Captain William N. Berry, the oldest settler in Lake township, Clark County, SD, was born November3, 1840 in Cumberland County, IL, and died at his home in Lake township Nov. 8, 1909, aged 69 years 5 days. He together with Capt. S. O. Cromack made the first homestead filings in Lake township on the 12th day of September 1881, on which he continued to reside until the date of his death.
His life has been an eventful one, and his records as an old soldier is interesting as well as indicative of his loyalty of heart and soul. The family of Berry's date back to colonial times. In 1774 John Berry is recorded as having removed to Maryland from Virginia. He was a native of Ireland and served in the Revolutionary War. His son also, John, settled in Carolina and his son Joseph who served in the war of 1812 was the father of John L. Berry who was born in Tennessee the father of Captain William N. Berry.
Capt. Berry was the second of a family of six children and the eldest of those who grew to maturity. At the age of 18 he entered the Illinois college at Jacksonville with the ambition to graduate in the law course, but during the second year of his schooling the president on April 1st 1861 called for 75 thousand volunteers and he enlisted as a private in Company B 21st Illinoise volunteers the regiment of which General Grant was appointed Colonel, and served in this regiment until June 1861. After the battle of Frederictown when he was promoted fromt he ranks to Second Lt for conduct on the battlefield and transferred to Comapny L 5th Illinois cavalry, and was soon afterward promoted to First Lt. The seige of Vicksburg was the next general engagement that he was in and during the siege he was detailed by then General Grant to take forty picked men from his army corps and proceed into the heart of the enemy's country to destroy the railroad bridges over which were carried supplies from the base to the confederate army in which undertaking they were only partially successful being captured after riding 400 miles in 4 days. He was then started for Libby prison but made his escape and after only four days of liberty was recaptured and landed in the prison at Richmond the capital of the southern confederacy where he was kept a prisoner of war nearly a year but again escaped and after innumerable adventures and terrible hardships gained the union lines once more was given 30 days furlough, after which he rejoined his regiment was detailed, chief of scouts on General Shaubs staff, served on General Shaubs staff as adjustant general and on General Custer's staff as inspector general, and was then promoted to the rank of captain. he was in 43 engagements besides the siege of Vicksburg. He was mustered out of the service on Oct. 1, 1865 after continuous service of 4 years and 6 months; all of shich, except for the year spent in prison, was at the front where they were making history. He never applied for a pension until he was totally incapacitated for manual labor, and in February 1908 congress passed a special act granting him 30 dollars a month during the balance of his life in recognition of his service to his country. After the war on Dec 3 1865 he married Margaret Diehl and to them were born five children, Logan, John, George and Linnie who were born in Cumberland county Il, and Lessie the youngest was born on the homestead on the banks of Willow Lakes, all of whom have grown to man and womanhood in this neighborhood. John and George still residing here, Logan residing in Perkins county and Linnie and Lessie residing in Meade county this state.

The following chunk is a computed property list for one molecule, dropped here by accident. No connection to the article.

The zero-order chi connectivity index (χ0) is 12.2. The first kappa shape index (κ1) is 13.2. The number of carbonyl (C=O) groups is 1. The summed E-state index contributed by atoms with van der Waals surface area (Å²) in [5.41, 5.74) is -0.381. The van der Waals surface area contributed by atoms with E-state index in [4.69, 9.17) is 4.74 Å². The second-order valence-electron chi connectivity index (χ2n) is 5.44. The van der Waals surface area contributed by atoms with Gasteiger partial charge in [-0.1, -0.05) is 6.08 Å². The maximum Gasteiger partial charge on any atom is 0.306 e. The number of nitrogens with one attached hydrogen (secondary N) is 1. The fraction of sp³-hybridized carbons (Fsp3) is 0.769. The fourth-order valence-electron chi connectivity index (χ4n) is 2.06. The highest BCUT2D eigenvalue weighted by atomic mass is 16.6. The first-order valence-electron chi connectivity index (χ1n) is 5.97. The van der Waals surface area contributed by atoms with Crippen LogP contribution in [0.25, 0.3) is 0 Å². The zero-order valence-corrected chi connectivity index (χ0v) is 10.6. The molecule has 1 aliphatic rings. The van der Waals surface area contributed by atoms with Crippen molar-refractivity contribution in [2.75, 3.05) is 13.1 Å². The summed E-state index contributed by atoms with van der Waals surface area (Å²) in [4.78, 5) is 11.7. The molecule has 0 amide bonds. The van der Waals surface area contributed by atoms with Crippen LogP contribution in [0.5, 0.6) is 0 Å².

Deceased served in the Territorial legislature in 1887 and was a member of the board of county commissioners of Clark county for a number of years. He has left the record of a life well spent, as we have often heard him say that the height of his ambition was to see his children grow to useful men and womanhood and to leave to them and their mother an untarnished name. The crowning glory of his life is an amition realized.
Transciribed from clipping in scrapbook. Clark County SD newspaper. 1909.